Treating Soil as Living Organism Boosts Yields

Published online: Jan 23, 2017 Fertilizer, Potato Harvesting Anthony Brino
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When Eric Giberson was growing up on a potato farm in central Aroostook County, Maine, in the 1970s, “you grew potatoes in the ground,” he said.

“I didn’t grow up thinking that soil was a living organism—it is,” said Giberson, a conservationist with the USDA’s Natural Resource Conservation Service (NRCS) in Fort Kent, Maine, at the 32nd annual Maine Potato Conference.

The conference, held in Caribou, Maine, Jan. 18-19, kicked off with a series of presentations on soil health, something potato growers are paying more attention to in an effort to improve yields, reduce disease problems and prevent erosion.

“Soil health is the key for sustained economic yields. These are not new concepts. We’ve been talking about them for hundreds of years,” said Giberson. “The challenge is building soil quality in a potato system that’s relying on intensive tillage, and it’s very intensive tillage.”

Large-scale potato farming places a lot of stress on soil, with plowing and tilling to prepare rows for planting, tractors regularly making pesticide applications during the growing season, and heavy equipment and trucks driving through when the tubers are harvested.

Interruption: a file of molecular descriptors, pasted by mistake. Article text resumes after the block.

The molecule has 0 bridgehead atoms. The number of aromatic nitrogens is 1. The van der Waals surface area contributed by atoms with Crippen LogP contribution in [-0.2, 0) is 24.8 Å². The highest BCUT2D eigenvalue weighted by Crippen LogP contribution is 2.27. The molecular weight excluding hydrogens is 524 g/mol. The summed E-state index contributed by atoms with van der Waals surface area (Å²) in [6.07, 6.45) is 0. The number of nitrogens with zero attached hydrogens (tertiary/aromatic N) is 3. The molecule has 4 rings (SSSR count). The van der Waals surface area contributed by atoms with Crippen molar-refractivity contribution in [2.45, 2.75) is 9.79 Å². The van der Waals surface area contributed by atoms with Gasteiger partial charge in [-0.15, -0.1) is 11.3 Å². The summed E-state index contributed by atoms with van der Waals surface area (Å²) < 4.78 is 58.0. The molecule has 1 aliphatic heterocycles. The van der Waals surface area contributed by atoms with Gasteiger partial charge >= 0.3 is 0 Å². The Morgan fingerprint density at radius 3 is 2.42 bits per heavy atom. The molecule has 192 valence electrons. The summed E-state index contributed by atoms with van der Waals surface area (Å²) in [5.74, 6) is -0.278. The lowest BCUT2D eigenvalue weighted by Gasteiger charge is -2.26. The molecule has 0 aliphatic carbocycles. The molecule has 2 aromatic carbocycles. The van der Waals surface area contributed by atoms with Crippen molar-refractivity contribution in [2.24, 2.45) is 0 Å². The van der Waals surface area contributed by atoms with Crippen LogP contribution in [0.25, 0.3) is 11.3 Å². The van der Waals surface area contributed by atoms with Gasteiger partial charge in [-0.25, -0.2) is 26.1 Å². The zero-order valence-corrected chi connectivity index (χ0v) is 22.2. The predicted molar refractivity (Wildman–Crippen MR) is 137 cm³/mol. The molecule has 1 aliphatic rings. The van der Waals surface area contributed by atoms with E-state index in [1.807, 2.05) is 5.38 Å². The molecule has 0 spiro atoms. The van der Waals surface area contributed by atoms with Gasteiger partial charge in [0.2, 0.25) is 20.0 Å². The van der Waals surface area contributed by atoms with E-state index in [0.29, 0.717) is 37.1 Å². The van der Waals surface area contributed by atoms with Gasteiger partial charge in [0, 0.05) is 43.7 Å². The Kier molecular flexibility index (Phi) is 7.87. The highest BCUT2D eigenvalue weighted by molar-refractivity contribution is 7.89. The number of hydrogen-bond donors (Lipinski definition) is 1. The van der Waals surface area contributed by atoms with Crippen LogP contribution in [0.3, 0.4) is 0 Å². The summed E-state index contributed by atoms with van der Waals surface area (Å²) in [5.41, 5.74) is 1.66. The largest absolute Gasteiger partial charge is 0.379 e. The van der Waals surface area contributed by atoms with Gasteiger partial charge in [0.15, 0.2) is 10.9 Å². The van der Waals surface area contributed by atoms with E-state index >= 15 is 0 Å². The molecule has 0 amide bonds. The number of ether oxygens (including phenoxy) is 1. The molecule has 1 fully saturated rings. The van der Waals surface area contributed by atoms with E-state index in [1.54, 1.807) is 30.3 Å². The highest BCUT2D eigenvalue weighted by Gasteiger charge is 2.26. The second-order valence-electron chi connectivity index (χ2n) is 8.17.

Preparing soil for potatoes can lead to as much as a 2 percent reduction in organic matter, a crucial part of the soil ecosystem holding moisture, nutrients and microorganisms, said John Jemison, soil and water quality specialist with University of Maine Cooperative Extension.

“Soil health is really more than just organic matter, but organic matter is the best measure of trying to improve soil,” said Jemison.

For evidence of this, Jemison pointed to an unplanned experiment that happened last summer at the extension research farms in Orono, Maine, amid a drought that brought only about two-thirds of the region’s average rainfall.

The research team was growing Snowden potatoes, a chip variety, in two fields with almost identical characteristics, the only difference being that one had about 0.5 percent more organic matter. The field with higher organic matter had double the yields—likely due to the organic matter’s water retention, a trait that helped store moisture for the plants.

“Twice the yield, but with another half a percent organic matter in our soil, and I really can’t attribute [the yield] to anything else but that,” said Jemison.

Building organic matter should be a long-term effort, accomplished through natural amendments like compost, reduced tillage, growing cover crops after harvest and extended crop rotations, Jemison said. “Steadily and slowly, that’s the way to go.”

Many Maine potato growers rotate their fields on two-year cycles between potatoes and grains, although some use three-year rotations and the Maine Potato Board has been sponsoring research into crops that could be used to add another year to growers’ rotations and offer farmers something they could sell.

Jemison also suggested that potato growers could benefit from fields being rotated into pastures for cattle or other grazing livestock, which would add both additional organic matter from grasses as well as natural manure.

“I understand we don’t have enough animal agriculture up here,” he said. “We need more and that would certainly benefit us.”

 

Source: Bangor Daily News